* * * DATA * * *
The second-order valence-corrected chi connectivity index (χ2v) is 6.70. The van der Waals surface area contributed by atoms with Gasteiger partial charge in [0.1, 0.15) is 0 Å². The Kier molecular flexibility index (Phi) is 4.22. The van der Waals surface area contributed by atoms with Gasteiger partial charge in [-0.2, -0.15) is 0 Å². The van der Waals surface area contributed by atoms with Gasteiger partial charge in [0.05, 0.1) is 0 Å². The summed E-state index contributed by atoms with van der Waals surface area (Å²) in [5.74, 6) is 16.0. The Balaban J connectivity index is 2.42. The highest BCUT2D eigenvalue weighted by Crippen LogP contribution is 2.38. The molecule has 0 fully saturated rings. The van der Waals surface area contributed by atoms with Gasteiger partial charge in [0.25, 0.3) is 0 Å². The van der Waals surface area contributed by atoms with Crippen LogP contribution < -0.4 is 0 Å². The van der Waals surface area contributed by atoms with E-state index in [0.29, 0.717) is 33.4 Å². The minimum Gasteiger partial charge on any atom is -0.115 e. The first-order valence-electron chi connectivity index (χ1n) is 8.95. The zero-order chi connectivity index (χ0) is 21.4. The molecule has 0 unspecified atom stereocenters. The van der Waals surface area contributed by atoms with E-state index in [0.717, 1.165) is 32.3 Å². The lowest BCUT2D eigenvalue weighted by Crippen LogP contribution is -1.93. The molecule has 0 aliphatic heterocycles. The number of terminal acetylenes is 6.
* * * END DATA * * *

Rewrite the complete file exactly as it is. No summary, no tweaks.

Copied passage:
The second-order valence-corrected chi connectivity index (χ2v) is 6.70. The van der Waals surface area contributed by atoms with Gasteiger partial charge in [0.1, 0.15) is 0 Å². The Kier molecular flexibility index (Phi) is 4.22. The van der Waals surface area contributed by atoms with Gasteiger partial charge in [-0.2, -0.15) is 0 Å². The van der Waals surface area contributed by atoms with Gasteiger partial charge in [0.05, 0.1) is 0 Å². The summed E-state index contributed by atoms with van der Waals surface area (Å²) in [5.74, 6) is 16.0. The Balaban J connectivity index is 2.42. The highest BCUT2D eigenvalue weighted by Crippen LogP contribution is 2.38. The molecule has 0 fully saturated rings. The van der Waals surface area contributed by atoms with Gasteiger partial charge in [0.25, 0.3) is 0 Å². The van der Waals surface area contributed by atoms with Crippen LogP contribution < -0.4 is 0 Å². The van der Waals surface area contributed by atoms with E-state index in [0.29, 0.717) is 33.4 Å². The minimum Gasteiger partial charge on any atom is -0.115 e. The first-order valence-electron chi connectivity index (χ1n) is 8.95. The zero-order chi connectivity index (χ0) is 21.4. The molecule has 0 unspecified atom stereocenters. The van der Waals surface area contributed by atoms with E-state index in [0.717, 1.165) is 32.3 Å². The lowest BCUT2D eigenvalue weighted by Crippen LogP contribution is -1.93. The molecule has 0 aliphatic heterocycles. The number of terminal acetylenes is 6.